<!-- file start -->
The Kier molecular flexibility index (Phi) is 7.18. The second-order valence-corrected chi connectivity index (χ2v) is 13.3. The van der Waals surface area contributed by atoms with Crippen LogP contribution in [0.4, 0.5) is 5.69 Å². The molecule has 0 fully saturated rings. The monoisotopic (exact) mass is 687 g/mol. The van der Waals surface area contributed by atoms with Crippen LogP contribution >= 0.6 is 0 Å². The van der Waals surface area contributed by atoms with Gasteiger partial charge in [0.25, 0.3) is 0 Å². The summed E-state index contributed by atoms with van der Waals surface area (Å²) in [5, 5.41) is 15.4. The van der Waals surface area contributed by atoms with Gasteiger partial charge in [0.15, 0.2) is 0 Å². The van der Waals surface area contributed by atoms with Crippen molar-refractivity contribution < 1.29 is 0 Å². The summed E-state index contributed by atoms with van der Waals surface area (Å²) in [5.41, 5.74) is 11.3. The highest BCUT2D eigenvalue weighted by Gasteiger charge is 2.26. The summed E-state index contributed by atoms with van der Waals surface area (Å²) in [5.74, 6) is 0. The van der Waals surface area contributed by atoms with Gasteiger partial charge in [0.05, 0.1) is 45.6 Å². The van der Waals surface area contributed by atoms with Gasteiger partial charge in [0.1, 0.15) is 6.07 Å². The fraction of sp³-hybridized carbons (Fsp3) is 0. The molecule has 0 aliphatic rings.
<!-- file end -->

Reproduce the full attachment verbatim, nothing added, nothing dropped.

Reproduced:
The Kier molecular flexibility index (Phi) is 7.18. The second-order valence-corrected chi connectivity index (χ2v) is 13.3. The van der Waals surface area contributed by atoms with Crippen LogP contribution in [0.4, 0.5) is 5.69 Å². The molecule has 0 fully saturated rings. The monoisotopic (exact) mass is 687 g/mol. The van der Waals surface area contributed by atoms with Crippen LogP contribution >= 0.6 is 0 Å². The van der Waals surface area contributed by atoms with Gasteiger partial charge in [0.25, 0.3) is 0 Å². The summed E-state index contributed by atoms with van der Waals surface area (Å²) in [5, 5.41) is 15.4. The van der Waals surface area contributed by atoms with Gasteiger partial charge in [0.15, 0.2) is 0 Å². The van der Waals surface area contributed by atoms with Crippen molar-refractivity contribution < 1.29 is 0 Å². The summed E-state index contributed by atoms with van der Waals surface area (Å²) in [5.41, 5.74) is 11.3. The highest BCUT2D eigenvalue weighted by Gasteiger charge is 2.26. The summed E-state index contributed by atoms with van der Waals surface area (Å²) in [5.74, 6) is 0. The van der Waals surface area contributed by atoms with Gasteiger partial charge in [0.05, 0.1) is 45.6 Å². The van der Waals surface area contributed by atoms with Gasteiger partial charge in [0.1, 0.15) is 6.07 Å². The fraction of sp³-hybridized carbons (Fsp3) is 0. The molecule has 0 aliphatic rings.